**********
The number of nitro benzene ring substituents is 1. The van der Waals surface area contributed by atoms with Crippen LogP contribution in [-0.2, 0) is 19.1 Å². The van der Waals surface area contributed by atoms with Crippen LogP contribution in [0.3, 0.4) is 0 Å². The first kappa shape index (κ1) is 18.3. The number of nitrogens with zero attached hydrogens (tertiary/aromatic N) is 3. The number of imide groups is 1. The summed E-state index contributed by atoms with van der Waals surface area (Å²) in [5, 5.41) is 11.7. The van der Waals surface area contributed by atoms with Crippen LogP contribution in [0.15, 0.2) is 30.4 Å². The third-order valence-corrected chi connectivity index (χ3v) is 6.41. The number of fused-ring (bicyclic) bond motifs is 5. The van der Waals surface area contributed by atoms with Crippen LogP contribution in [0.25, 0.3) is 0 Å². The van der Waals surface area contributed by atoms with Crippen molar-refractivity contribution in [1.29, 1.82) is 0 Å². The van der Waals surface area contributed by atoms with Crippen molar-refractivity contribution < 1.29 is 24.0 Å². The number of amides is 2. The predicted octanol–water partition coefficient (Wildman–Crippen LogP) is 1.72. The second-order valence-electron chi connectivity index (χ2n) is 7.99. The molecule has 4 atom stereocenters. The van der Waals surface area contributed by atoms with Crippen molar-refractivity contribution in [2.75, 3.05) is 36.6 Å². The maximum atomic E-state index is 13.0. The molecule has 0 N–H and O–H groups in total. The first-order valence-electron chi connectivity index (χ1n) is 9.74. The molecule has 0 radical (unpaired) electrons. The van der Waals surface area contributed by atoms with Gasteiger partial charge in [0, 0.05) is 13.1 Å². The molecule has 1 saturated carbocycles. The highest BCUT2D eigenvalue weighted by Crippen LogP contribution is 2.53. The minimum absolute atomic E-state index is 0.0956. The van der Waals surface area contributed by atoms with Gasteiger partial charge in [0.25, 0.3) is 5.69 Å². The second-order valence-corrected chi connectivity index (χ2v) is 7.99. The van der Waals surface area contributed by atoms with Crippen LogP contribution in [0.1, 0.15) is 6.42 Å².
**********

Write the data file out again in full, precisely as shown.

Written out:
The number of nitro benzene ring substituents is 1. The van der Waals surface area contributed by atoms with Crippen LogP contribution in [-0.2, 0) is 19.1 Å². The van der Waals surface area contributed by atoms with Crippen LogP contribution in [0.3, 0.4) is 0 Å². The first kappa shape index (κ1) is 18.3. The number of nitrogens with zero attached hydrogens (tertiary/aromatic N) is 3. The number of imide groups is 1. The summed E-state index contributed by atoms with van der Waals surface area (Å²) in [5, 5.41) is 11.7. The van der Waals surface area contributed by atoms with Crippen LogP contribution in [0.15, 0.2) is 30.4 Å². The third-order valence-corrected chi connectivity index (χ3v) is 6.41. The number of fused-ring (bicyclic) bond motifs is 5. The van der Waals surface area contributed by atoms with Crippen LogP contribution in [0.25, 0.3) is 0 Å². The van der Waals surface area contributed by atoms with Crippen molar-refractivity contribution in [1.29, 1.82) is 0 Å². The van der Waals surface area contributed by atoms with Crippen molar-refractivity contribution < 1.29 is 24.0 Å². The number of amides is 2. The predicted octanol–water partition coefficient (Wildman–Crippen LogP) is 1.72. The second-order valence-electron chi connectivity index (χ2n) is 7.99. The molecule has 4 atom stereocenters. The van der Waals surface area contributed by atoms with Crippen molar-refractivity contribution in [2.75, 3.05) is 36.6 Å². The maximum atomic E-state index is 13.0. The molecule has 0 N–H and O–H groups in total. The first-order valence-electron chi connectivity index (χ1n) is 9.74. The molecule has 0 radical (unpaired) electrons. The van der Waals surface area contributed by atoms with Gasteiger partial charge in [0, 0.05) is 13.1 Å². The molecule has 1 saturated carbocycles. The highest BCUT2D eigenvalue weighted by Crippen LogP contribution is 2.53. The minimum absolute atomic E-state index is 0.0956. The van der Waals surface area contributed by atoms with Gasteiger partial charge in [0.25, 0.3) is 5.69 Å². The second-order valence-corrected chi connectivity index (χ2v) is 7.99. The van der Waals surface area contributed by atoms with Crippen LogP contribution in [0.1, 0.15) is 6.42 Å².